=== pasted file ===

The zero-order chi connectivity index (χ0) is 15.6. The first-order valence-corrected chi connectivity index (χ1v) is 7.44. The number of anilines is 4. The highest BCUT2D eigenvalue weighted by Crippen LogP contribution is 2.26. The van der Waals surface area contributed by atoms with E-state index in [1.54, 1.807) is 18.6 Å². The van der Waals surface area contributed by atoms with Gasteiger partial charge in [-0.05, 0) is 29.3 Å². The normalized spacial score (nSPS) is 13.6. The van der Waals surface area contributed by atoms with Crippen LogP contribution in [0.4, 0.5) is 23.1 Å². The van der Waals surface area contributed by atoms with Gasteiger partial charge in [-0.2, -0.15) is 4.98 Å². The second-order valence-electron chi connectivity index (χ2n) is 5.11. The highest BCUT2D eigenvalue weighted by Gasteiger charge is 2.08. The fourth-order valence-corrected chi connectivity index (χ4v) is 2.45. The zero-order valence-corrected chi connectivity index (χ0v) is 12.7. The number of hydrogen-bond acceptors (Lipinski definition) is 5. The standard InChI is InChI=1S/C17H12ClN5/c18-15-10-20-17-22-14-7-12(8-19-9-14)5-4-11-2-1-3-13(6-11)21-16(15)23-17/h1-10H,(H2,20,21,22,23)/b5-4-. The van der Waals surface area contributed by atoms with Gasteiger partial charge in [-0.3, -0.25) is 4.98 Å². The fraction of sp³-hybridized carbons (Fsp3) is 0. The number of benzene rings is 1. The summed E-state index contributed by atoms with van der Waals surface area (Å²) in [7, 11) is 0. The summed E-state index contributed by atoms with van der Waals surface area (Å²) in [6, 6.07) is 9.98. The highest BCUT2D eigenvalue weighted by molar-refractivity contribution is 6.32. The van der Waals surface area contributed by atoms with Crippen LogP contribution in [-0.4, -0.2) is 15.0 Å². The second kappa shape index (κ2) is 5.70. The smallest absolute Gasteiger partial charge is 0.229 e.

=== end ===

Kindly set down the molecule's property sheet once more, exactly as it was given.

The zero-order chi connectivity index (χ0) is 15.6. The first-order valence-corrected chi connectivity index (χ1v) is 7.44. The number of anilines is 4. The highest BCUT2D eigenvalue weighted by Crippen LogP contribution is 2.26. The van der Waals surface area contributed by atoms with E-state index in [1.54, 1.807) is 18.6 Å². The van der Waals surface area contributed by atoms with Gasteiger partial charge in [-0.05, 0) is 29.3 Å². The normalized spacial score (nSPS) is 13.6. The van der Waals surface area contributed by atoms with Crippen LogP contribution in [0.4, 0.5) is 23.1 Å². The van der Waals surface area contributed by atoms with Gasteiger partial charge in [-0.2, -0.15) is 4.98 Å². The second-order valence-electron chi connectivity index (χ2n) is 5.11. The highest BCUT2D eigenvalue weighted by Gasteiger charge is 2.08. The fourth-order valence-corrected chi connectivity index (χ4v) is 2.45. The zero-order valence-corrected chi connectivity index (χ0v) is 12.7. The number of hydrogen-bond acceptors (Lipinski definition) is 5. The standard InChI is InChI=1S/C17H12ClN5/c18-15-10-20-17-22-14-7-12(8-19-9-14)5-4-11-2-1-3-13(6-11)21-16(15)23-17/h1-10H,(H2,20,21,22,23)/b5-4-. The van der Waals surface area contributed by atoms with Gasteiger partial charge in [-0.3, -0.25) is 4.98 Å². The fraction of sp³-hybridized carbons (Fsp3) is 0. The number of benzene rings is 1. The summed E-state index contributed by atoms with van der Waals surface area (Å²) in [7, 11) is 0. The summed E-state index contributed by atoms with van der Waals surface area (Å²) in [6, 6.07) is 9.98. The highest BCUT2D eigenvalue weighted by molar-refractivity contribution is 6.32. The van der Waals surface area contributed by atoms with Crippen LogP contribution in [-0.4, -0.2) is 15.0 Å². The second kappa shape index (κ2) is 5.70. The smallest absolute Gasteiger partial charge is 0.229 e.